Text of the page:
What was the scope of their involvement?
Aten moved our news site from WordPress to Drupal 8, and then built some other specific functionality that we needed in order to run our business including applications and forms. Even though they didn’t want to be the project manager, they ended up doing a little bit of that role with us.
When they were really ready to roll up their sleeves and start building the piece for us that they had signed up for, they came to town to meet with us for 2 days to make sure that they totally get everything. When they did that, I was the project owner, and I spent a lot of time with Eric [Senior Developer] and Andy, who has since left Aten. It was really easy to trust them because it was clear that they knew that their work was going to be good. Because they understood the scope of the entire project, they could see where it was going to fail. That’s really risky for a vendor. Some vendors would just keep their head down and not necessarily criticize another vendor, but their loyalty to us as a customer was apparent. That was refreshing.
This is a news site that serves the whole journalism world. It has a custom tagging system. We put all of our courses on Open edX which is a learning management system. Aten built the skin around those courses, so when our customers see the marketing pages for those courses, they’re actually seeing it through a Drupal skin that they developed, and it had to call out information from Open edX in order to display it. They built those interactions.
They also built an application system for us and some custom forms so that we could take information from our clients. They built all sorts of functionality so that we can go to all of our authors and see all the work that each of the authors has done. There are recommended links on the sites for affiliated content. When you go to one article, you see related courses, articles, and other events which they built. That technically isn’t working right now, but they’re working on the fix for that involving an installation of Apache Solr.
What is the team dynamic?
For the build out, Andy originally was the lead, and then Eric took over as the lead. We also had James [Frontend Developer] and Gabe [Backend Developer], and 1 or 2 other people that were designers. There were a couple of other people on the calls we had. Eric is our main point of contact now.
The maintenance has been mainly Monica [Project Manager] and James, but then Eric has stepped back in. It’s such a complicated site and because a lot of the post-launch maintenance is building out new features that didn’t get built out in the original launch, he’s has stepped back in as the lead on that. The team was their decision. They assembled the team that was necessary for both the short-term and long-term tasks.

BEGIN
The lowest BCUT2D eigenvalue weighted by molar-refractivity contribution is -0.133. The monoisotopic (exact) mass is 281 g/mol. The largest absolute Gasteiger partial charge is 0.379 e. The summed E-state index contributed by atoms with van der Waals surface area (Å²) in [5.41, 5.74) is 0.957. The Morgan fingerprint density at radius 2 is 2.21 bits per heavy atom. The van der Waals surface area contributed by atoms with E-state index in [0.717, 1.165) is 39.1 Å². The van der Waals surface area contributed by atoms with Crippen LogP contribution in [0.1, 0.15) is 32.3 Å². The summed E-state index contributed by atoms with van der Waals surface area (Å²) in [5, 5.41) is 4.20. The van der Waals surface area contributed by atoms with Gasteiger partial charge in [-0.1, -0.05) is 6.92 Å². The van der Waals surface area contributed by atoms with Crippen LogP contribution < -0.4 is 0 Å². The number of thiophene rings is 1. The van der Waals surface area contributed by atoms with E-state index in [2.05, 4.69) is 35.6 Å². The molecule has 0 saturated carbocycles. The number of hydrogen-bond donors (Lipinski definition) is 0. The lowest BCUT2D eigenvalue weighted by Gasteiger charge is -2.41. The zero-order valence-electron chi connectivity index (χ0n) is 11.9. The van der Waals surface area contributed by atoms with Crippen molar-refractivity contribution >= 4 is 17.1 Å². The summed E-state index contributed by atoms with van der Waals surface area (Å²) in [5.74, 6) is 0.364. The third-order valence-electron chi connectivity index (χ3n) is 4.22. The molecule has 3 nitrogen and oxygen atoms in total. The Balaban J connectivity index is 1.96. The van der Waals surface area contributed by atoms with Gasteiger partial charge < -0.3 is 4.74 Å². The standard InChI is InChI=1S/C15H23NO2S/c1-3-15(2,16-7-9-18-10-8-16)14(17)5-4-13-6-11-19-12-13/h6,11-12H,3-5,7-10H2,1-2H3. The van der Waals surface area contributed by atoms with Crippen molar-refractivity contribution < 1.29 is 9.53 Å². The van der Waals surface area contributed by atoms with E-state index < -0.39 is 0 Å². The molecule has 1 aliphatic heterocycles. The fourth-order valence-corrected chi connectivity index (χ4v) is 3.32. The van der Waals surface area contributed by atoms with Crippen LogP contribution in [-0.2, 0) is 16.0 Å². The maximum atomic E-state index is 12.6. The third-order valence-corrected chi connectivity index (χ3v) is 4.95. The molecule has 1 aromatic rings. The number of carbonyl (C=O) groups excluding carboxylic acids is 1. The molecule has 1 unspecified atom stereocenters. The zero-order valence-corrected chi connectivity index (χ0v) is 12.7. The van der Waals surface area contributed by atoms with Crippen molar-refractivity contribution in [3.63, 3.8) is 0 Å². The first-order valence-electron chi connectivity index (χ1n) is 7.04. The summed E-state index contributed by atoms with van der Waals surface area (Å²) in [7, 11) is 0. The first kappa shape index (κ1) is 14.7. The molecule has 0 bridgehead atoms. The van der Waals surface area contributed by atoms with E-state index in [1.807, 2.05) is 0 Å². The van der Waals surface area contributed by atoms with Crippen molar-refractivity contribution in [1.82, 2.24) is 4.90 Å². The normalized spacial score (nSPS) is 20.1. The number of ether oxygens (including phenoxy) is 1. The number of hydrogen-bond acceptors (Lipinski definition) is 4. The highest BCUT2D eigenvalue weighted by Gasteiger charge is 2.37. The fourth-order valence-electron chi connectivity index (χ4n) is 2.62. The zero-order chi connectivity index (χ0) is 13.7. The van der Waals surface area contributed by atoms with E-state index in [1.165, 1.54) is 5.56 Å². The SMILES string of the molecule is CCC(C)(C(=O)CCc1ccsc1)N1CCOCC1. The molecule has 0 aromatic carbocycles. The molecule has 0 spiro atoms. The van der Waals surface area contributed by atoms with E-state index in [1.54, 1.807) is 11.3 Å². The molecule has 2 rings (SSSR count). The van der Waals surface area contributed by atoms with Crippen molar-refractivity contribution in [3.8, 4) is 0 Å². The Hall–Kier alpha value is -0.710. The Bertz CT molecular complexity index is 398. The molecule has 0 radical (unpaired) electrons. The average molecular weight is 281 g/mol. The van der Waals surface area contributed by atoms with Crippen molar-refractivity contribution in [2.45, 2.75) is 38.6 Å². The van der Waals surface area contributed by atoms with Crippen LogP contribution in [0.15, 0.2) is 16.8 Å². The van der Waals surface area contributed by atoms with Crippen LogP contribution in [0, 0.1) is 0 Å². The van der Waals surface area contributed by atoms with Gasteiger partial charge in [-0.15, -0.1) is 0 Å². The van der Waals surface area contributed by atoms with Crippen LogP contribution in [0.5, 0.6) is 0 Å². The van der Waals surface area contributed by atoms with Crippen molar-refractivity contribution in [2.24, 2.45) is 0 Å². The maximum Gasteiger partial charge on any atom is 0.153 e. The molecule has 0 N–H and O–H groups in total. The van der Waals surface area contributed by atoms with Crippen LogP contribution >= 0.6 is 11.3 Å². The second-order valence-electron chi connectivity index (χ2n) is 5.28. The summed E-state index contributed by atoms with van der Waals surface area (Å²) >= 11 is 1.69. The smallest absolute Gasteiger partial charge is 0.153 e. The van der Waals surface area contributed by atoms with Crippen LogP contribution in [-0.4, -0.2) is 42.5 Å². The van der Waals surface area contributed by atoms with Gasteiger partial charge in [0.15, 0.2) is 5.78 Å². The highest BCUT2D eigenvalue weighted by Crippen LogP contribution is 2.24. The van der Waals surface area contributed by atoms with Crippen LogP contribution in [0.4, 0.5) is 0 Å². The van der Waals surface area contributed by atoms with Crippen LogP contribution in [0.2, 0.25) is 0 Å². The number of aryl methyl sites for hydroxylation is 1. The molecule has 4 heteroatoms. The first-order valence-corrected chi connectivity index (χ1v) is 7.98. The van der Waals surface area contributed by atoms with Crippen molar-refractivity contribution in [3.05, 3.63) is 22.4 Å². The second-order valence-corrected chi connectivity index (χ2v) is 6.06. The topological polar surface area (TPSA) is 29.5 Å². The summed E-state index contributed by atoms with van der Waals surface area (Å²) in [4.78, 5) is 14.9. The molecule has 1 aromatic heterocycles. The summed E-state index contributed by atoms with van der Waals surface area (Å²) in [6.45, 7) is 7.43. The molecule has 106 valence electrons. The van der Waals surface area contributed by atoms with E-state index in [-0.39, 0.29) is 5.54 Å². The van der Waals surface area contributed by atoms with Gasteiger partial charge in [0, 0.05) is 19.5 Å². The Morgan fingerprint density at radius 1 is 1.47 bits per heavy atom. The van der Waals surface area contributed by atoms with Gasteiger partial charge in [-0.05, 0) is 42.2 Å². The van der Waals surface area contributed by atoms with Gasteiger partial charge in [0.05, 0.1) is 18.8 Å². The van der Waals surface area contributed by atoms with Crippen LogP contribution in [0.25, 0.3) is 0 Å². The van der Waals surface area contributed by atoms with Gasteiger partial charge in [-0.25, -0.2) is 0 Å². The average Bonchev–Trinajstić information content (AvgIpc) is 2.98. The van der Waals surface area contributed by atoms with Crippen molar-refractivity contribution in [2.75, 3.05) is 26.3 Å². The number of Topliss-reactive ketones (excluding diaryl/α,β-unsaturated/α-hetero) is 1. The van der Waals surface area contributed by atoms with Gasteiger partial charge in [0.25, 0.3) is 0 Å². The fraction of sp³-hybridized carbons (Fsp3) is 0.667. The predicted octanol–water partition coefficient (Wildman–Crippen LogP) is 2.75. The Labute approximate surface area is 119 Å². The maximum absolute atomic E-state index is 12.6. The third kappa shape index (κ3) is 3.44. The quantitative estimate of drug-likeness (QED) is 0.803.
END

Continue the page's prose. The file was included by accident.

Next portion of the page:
How did you come to work with Aten Design Group?
We received a grant to do this work. Part of that grant required a 2-step discovery process in order to come up with the RFP. That discovery process was done by firms that the foundation recommended to us. We went through that process and created an RFP that, when I look back on it, it was far from perfect. It was more conceptual than detailed requirements.
We looked for a bunch of different firms to bid on the RFP and to take it. We actually asked Aten to do that, and they said that too much of the work was outside of their expertise. They said that while they were very interested in doing the Drupal development, that they didn’t have a lot of experience with Salesforce and they also didn’t have a lot of experience with Open edX. Which was the platform that we were going to use to house our courses on our learning management system.
We ended up, rather than going with an outside agency, hiring a project manager and doing the work ourselves, and then contracting out the individual pieces of it. That was when Aten came back into play with this particular project. We had a previous relationship with Aten which actually pre-dates me. They had done a lot of Drupal development for us over the years. Because they were already familiar with our existing Drupal systems and because they understood our company, they offered a very competitive bid for re-launching our news site on Drupal. That was originally the scope of the work that we were going to do with them.
The project, from the point that it went out to bid, until the point that it launched, was about a year long. Through that, we had a variety of vendors, and the vendors all had to communicate with each other. Aten ended up stepping up and taking more of a project manager role with some of that because of some of the flaws and the other vendors that we contracted with. They really ended up going above and beyond what they originally signed up for when they recognized that some of our other vendors were in over their heads. And because these systems were supposed to integrate, as Aten was trying to talk to those vendors about the integration, they raised some red flags with us in ways that were very delicate and appropriate. It allowed us to see where the project was about to go off of a cliff, and helped us step in and rescue some portions of the project that weren’t necessarily going to happen, or happen in a way that they could integrate with the rest of the project.
How much have you invested with them?
The overall project was close to $1M, but I don’t know how much of that went to Aten.
What is the status of this engagement?
We’ve had a long-standing relationship of between 5 to 10 years. This project started in July 2016, and they’re doing ongoing maintenance on the site.